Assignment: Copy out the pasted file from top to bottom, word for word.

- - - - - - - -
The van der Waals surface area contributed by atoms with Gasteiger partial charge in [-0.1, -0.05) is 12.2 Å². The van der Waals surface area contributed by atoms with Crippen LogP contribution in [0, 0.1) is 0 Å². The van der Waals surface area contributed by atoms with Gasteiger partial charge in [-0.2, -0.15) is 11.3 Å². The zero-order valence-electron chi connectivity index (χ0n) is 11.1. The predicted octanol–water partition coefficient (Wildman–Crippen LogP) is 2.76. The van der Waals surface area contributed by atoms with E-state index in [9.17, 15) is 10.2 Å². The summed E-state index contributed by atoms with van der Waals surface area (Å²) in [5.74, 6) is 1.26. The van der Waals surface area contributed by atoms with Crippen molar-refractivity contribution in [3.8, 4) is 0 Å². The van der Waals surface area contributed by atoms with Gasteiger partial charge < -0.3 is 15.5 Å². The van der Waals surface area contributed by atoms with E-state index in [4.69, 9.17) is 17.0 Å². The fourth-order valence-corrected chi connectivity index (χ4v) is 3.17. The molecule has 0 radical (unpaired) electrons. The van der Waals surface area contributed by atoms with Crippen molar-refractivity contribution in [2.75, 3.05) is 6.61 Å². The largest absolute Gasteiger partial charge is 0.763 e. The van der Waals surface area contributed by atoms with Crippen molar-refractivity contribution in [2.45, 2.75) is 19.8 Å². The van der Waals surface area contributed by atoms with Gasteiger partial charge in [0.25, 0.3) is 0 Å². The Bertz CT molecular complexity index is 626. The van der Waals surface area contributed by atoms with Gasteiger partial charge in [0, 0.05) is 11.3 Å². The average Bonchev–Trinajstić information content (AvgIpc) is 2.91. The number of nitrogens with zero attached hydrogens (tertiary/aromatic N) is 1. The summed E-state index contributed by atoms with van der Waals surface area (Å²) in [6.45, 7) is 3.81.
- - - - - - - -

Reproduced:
The van der Waals surface area contributed by atoms with Gasteiger partial charge in [-0.1, -0.05) is 12.2 Å². The van der Waals surface area contributed by atoms with Crippen LogP contribution in [0, 0.1) is 0 Å². The van der Waals surface area contributed by atoms with Gasteiger partial charge in [-0.2, -0.15) is 11.3 Å². The zero-order valence-electron chi connectivity index (χ0n) is 11.1. The predicted octanol–water partition coefficient (Wildman–Crippen LogP) is 2.76. The van der Waals surface area contributed by atoms with E-state index in [9.17, 15) is 10.2 Å². The summed E-state index contributed by atoms with van der Waals surface area (Å²) in [5.74, 6) is 1.26. The van der Waals surface area contributed by atoms with Crippen molar-refractivity contribution in [3.8, 4) is 0 Å². The van der Waals surface area contributed by atoms with Gasteiger partial charge < -0.3 is 15.5 Å². The van der Waals surface area contributed by atoms with E-state index in [4.69, 9.17) is 17.0 Å². The fourth-order valence-corrected chi connectivity index (χ4v) is 3.17. The molecule has 0 radical (unpaired) electrons. The van der Waals surface area contributed by atoms with Crippen molar-refractivity contribution in [2.75, 3.05) is 6.61 Å². The largest absolute Gasteiger partial charge is 0.763 e. The van der Waals surface area contributed by atoms with Crippen molar-refractivity contribution in [2.45, 2.75) is 19.8 Å². The van der Waals surface area contributed by atoms with Gasteiger partial charge in [0.25, 0.3) is 0 Å². The Bertz CT molecular complexity index is 626. The van der Waals surface area contributed by atoms with Gasteiger partial charge in [0, 0.05) is 11.3 Å². The average Bonchev–Trinajstić information content (AvgIpc) is 2.91. The number of nitrogens with zero attached hydrogens (tertiary/aromatic N) is 1. The summed E-state index contributed by atoms with van der Waals surface area (Å²) in [6.45, 7) is 3.81.